April 29, 2004 · Filed Under Mariners · Comments Off on  

Well, here’s a fun article.

But Boston plays the “Moneyball” style — never bunt, don’t take chances on the bases, sit back and let your hitters hack away and do the work regardless of the game situation, regardless of the identity of the opposing pitcher.

This is just what Derek was talking about the other week, with respect to Dave Henderson’s comment about stolen bases (“Which GM was it who said the stolen base was obsolete?”). Nobody ever said “never bunt.” The Red Sox are attempting a stolen base roughly every game-and-a-half. If you want to go on and on about productive outs that’s fine, but there’s no need to likewise go on and on about this so-called “Moneyball” style. It was just one book, people!

April 29, 2004 · Filed Under Mariners · Comments Off on  

All time, All Mariner team

— by games played —

DH: Edgar Martinez, 1,914

C: Dan Wilson, 1,1137

1b: Alvin Davis, 1,166

2b: Harold Reynodls, 1,155

SS: Alex Rodriguez, 790

3b: Jim Presley, 799 (no joke)

LF: —

RF: Jay Buhner, 1,440

CF: Ken Griffey Jr, 1,914

I’d forgotten about Presley. He’s not responsible for holding Edgar back (the M’s are), but looking over his career it’s easy to see what the M’s fell in love with: his power. Maybe his gaudy RBI totals, too. But here’s Presley’s lines:

1984, 22, .227/.247/.402

1985, 23, .275/.324/.484 (he’s a useful player! woo hoo!)

1986, 24, .265/.303/.463

1987, 25, .247/.296/.433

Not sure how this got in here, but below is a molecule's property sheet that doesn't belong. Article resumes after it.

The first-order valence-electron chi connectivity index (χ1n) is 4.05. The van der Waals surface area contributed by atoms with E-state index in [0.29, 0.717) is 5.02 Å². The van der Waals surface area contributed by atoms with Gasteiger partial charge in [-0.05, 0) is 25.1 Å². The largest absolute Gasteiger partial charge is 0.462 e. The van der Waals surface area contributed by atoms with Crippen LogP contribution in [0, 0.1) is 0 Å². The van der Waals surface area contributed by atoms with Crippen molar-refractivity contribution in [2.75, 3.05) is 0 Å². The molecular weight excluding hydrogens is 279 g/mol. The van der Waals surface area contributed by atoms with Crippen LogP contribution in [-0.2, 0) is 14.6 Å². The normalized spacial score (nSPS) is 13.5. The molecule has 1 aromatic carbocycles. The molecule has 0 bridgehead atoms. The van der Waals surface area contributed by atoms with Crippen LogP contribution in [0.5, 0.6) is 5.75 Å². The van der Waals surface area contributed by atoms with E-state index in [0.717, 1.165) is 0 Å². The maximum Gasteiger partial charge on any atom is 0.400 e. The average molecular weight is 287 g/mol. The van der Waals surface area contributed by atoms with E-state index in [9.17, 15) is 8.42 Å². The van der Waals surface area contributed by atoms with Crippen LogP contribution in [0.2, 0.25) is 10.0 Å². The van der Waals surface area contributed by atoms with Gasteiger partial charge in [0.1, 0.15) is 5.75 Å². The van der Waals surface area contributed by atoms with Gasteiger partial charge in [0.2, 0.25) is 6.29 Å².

1988, 26, .230/.280/.355

1989, 27, .236/.275/.385

A danger of falling in love with what a player can do without acknowledging his limitations. At his best, he was a lot like Russ Davis: a third baseman who could knock out 20 home runs a year, not the player pushing your team towards a championship but not the guy keeping the team out, either. Presley was a little better with the glove, of course, too.

But say the team committed to Edgar full time in 1987, swapping out Presley for the young slugger. Edgar would have had three more years in his career (he played only 13, 14, and 65 games in 87-89), and would have eye-popping career numbers: maybe another 100 doubles, thirty home runs (at least), 500 hits… Most baseball players peak at 27, 28, and then it’s a matter of staving off the decline. Generally as players age they lose average, speed and defense, and they become more patient and hit for more power, and it’s a race between conditioning, experience, preparation, and inevitable aging.

Edgar didn’t get a regular job until 1990, when he was 27. Those pre-peak years are gone, wasted. Edgar belongs in the Hall of Fame now, even with those missing years. But one of the things voters consider is post-season performance, and whether the player brought home the pennants. And if you want something to be really, honestly mad about, take that: Edgar through his career has taken extremely modest salaries given his talent because he’s wanted to play for this team, and the team has taken his generosity, tied weights to it, and thrown it in the sound.

Does Edgar ever train just hard enough to be modestly competitive in the batting title race? When he’s doing his eye-strengthening exercises, do you think Edgar gets a couple done and says “that’s probably good enough for the fans”? Edgar deserves better than what this team gives him. He deserved better in 1987, he certainly deserved better when he stuck with the team in lean years, and now he’s playing on an awful team again, working his ass off because that’s what Edgar does.

If this team wanted to repay Edgar, they’d have spent all the money they squeezed out of him over the years on payroll, just this year, and spent it well, on Tejeda at short, Guerrero in right (Ichiro to center!) and Rodriguez to catch, maybe Ibanez in left, sure, maybe Batista to pitch instead of Garcia (hey, saving money on that one)… and if they had to overpay on all of those long-term deals, knowing Rodriguez would be a DH/1B in two, three years, if they put up a fight they might start to pay Edgar back for what he’s done for this team.